Substance identity causes discussions among the members of a SIEF. Such discussion can lead to the result that some companies may find themselves in the wrong SIEF and this may lead to the unpleasant result that these companies do not have the correct pre-registration.
K&L presented on SIEF working at Chemspec Europe 2012
On the one hand side, REACH-IT offers companies the opportunity of gaining access to the SIEF of related or similar substances. However, this procedure does not change the original pre-registration and cannot be used for changes of the chemical identity of the pre-registered substance.
The legal framework for SIEFs is laid down in Article 28 ff of the REACH regulation. CEFIC believes that additional legal aspects of the corporation within a SIEF must be covered in a SIEF agreement. The topics of such agreement are:
- Operating rules, such as confidentiality, compliance with EU competition law and regular reporting about the status of joint registration
- Data sharing, including the obligations of the Lead Registrant (LR) and access to joint registration
- Financial compensation for access to joint registration
- Other legalities, such as ownership of information, limitations of liability and the terms of the agreement
From a legal point of view, you should have a clear answer to the following questions before signing an agreement:
- Do I understand the stipulations of the SIEF agreement? And are they in the interest of my company or at least acceptable?
- Do I need support for the negotiations with the LR or any other representative of the consortium or the leading group of the SIEF?
- Do I run the risk of disclosing confidential information when dealing with substance identity?
Again, signing such an agreement may have financial implications, too. Therefore this article is going to focus on some financial aspects of SIEFs before coming to conclusions regarding the SIEF agreement proposed by CEFIC.
Liability & other financial aspects
Typically, the SIEF agreement does not cover liability for the correctness of the dossier and its acceptance by ECHA. Buying a Letter of Access does not necessarily mean that companies will get access to the Lead Dossier in full. Usually only the right to refer to the lead registration is granted, which means that joint registrants have to buy the proverbial pig in a poke.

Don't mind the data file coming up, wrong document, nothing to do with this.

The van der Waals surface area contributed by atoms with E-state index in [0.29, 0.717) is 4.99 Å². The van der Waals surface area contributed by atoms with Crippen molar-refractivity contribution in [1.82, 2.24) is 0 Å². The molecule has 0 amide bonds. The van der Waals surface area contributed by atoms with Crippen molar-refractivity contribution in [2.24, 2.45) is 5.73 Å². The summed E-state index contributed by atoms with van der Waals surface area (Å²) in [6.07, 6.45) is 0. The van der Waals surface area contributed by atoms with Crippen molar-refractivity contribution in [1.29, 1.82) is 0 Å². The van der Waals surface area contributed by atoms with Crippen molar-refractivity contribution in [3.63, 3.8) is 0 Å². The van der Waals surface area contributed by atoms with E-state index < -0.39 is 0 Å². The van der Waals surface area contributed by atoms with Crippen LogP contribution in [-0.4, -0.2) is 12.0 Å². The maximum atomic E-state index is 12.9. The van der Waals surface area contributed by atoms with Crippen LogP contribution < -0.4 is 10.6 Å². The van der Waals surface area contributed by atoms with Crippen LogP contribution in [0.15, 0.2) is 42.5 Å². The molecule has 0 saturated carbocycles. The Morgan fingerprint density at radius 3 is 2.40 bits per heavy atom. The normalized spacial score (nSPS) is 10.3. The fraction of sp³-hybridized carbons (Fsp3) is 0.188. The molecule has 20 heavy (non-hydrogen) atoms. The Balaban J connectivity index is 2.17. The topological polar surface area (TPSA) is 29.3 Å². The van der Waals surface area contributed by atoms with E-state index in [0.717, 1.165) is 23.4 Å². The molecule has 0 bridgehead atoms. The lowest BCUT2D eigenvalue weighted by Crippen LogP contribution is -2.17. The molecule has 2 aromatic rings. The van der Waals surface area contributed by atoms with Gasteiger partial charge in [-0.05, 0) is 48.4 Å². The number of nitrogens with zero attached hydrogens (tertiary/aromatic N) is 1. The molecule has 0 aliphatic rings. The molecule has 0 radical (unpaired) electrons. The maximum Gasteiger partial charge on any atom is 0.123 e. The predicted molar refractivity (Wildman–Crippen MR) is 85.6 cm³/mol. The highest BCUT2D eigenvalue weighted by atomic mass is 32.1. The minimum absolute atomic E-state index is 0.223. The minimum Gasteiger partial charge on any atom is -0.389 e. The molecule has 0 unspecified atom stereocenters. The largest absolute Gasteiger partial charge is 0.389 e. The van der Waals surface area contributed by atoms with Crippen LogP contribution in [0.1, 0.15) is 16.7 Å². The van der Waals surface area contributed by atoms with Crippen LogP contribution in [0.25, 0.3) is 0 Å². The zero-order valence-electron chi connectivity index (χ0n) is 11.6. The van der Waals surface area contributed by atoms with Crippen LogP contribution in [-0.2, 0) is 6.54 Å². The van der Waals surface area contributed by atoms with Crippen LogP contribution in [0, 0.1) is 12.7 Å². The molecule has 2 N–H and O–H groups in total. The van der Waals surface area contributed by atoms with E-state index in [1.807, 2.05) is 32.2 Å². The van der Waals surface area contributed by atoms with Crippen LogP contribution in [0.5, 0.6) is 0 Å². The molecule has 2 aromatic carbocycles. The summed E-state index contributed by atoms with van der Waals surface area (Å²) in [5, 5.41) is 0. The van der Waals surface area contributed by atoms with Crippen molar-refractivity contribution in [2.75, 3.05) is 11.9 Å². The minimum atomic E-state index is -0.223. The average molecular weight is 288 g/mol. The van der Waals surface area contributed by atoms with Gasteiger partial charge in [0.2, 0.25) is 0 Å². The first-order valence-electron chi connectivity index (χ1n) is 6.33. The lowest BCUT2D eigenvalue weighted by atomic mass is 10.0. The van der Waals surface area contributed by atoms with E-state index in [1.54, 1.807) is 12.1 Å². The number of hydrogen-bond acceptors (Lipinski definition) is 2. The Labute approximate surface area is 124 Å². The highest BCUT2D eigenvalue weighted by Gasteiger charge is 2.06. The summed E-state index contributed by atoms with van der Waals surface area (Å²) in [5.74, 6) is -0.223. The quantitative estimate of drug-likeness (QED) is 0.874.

Before signing a SIEF agreement, every company should address the key liability issues
So, what is your liability if you take part in a joint registration, the Safety Data Sheet turns out to be wrong and the wrong recommendation causes injuries? There are no answers at all to this question yet, since no LR has yet been challenged in court.
The sharing of costs is one of the main and most important issues within a SIEF. Companies that are not actively participating in the registration must more or less accept the costs that will be calculated for the Letter of Access to a registration dossier.
Although the REACH regulation requires there to be fair and transparent cost sharing, there are no rules about how the process has to be set up. Before signing a SIEF agreement, companies should therefore answer the following questions:
- Do I need access to all of the open elements of the joint registration or do I have the opportunity to opt out?
- Are the cost contributions expected by the LR fair and transparent or should I opt out?
- Does the SIEF agreement offer refunds? This is very important!
- How will follow-up costs, such as updates, be handled?
What does this analysis leads to?
It is strongly recommended that you understand all aspects of the work in a SIEF as described here and of a SIEF agreement before kicking off any communication and in particular before signing a contract. In some cases, the possibility of opting out according to Article 11 of the REACH regulation is not so far off.
From Online Issue: October 2012